Many of the NBAC recommendations simply augment IRB procedures that are already part of the federal guidelines. Others suggest completely new policies. For example, the NBAC's first recommendation is to increase protection of human participants by requiring IRB review of all research involving human subjects regardless of where or by whom it is conducted. As it stands now, research conducted by private individuals, corporations, and other organizations not receiving federal research funds (e.g., physicians, psychotherapists, biotechnology companies, business and industry, some universities) as well as research conducted by some federal departments and agencies is not required to undergo IRB scrutiny and is not regulated by the federal guidelines.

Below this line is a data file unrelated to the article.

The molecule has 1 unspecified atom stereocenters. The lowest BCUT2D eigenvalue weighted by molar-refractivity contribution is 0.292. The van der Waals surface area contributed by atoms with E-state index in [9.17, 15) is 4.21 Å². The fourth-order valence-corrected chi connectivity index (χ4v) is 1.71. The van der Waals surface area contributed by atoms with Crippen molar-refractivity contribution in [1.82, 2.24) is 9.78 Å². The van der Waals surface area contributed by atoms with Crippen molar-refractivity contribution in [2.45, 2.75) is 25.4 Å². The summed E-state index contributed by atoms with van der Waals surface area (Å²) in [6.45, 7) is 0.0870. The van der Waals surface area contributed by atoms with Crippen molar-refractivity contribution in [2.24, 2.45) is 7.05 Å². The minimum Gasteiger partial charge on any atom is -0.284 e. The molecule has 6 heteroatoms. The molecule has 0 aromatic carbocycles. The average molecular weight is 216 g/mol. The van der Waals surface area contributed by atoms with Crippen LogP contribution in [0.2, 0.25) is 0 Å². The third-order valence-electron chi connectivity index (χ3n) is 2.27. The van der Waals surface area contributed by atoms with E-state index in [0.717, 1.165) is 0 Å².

In addition, NBAC suggests that federal oversight of the protection of research participants should be assigned to a single government agency. At present, the system of protection for human subjects is spread across various research agencies within the Department of Health and Human Services (DHHS) as well as in other federal departments, including defense and even agriculture. This results in multiple, sometimes conflicting approaches to research oversight, making it burdensome to find needed information or guidance. However, it should be noted that DHHS's new Office for Human Research Protections is emerging as the lead agency in this system. (More on the new Office below.)